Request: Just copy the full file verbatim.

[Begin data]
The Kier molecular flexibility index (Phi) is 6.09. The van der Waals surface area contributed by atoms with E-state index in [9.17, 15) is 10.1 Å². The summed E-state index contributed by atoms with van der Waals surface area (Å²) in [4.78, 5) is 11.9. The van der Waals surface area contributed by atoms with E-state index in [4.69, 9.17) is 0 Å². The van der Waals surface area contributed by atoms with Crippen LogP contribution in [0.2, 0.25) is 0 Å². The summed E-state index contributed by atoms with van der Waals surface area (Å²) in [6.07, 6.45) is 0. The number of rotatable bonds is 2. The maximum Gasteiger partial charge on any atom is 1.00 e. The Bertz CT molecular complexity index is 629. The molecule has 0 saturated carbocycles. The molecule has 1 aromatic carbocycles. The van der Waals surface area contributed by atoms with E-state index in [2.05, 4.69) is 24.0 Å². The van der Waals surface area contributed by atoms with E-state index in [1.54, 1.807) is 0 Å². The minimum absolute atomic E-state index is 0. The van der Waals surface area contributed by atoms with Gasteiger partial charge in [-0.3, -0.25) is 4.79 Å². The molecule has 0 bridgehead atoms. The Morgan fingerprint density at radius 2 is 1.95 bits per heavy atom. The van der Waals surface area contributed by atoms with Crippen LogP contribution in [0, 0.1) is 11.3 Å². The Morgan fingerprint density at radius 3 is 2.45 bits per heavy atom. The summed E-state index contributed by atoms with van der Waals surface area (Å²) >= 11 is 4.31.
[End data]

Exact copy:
The Kier molecular flexibility index (Phi) is 6.09. The van der Waals surface area contributed by atoms with E-state index in [9.17, 15) is 10.1 Å². The summed E-state index contributed by atoms with van der Waals surface area (Å²) in [4.78, 5) is 11.9. The van der Waals surface area contributed by atoms with E-state index in [4.69, 9.17) is 0 Å². The van der Waals surface area contributed by atoms with Crippen LogP contribution in [0.2, 0.25) is 0 Å². The summed E-state index contributed by atoms with van der Waals surface area (Å²) in [6.07, 6.45) is 0. The number of rotatable bonds is 2. The maximum Gasteiger partial charge on any atom is 1.00 e. The Bertz CT molecular complexity index is 629. The molecule has 0 saturated carbocycles. The molecule has 1 aromatic carbocycles. The van der Waals surface area contributed by atoms with E-state index in [2.05, 4.69) is 24.0 Å². The van der Waals surface area contributed by atoms with E-state index in [1.54, 1.807) is 0 Å². The minimum absolute atomic E-state index is 0. The van der Waals surface area contributed by atoms with Gasteiger partial charge in [-0.3, -0.25) is 4.79 Å². The molecule has 0 bridgehead atoms. The Morgan fingerprint density at radius 2 is 1.95 bits per heavy atom. The van der Waals surface area contributed by atoms with Crippen LogP contribution in [0, 0.1) is 11.3 Å². The Morgan fingerprint density at radius 3 is 2.45 bits per heavy atom. The summed E-state index contributed by atoms with van der Waals surface area (Å²) >= 11 is 4.31.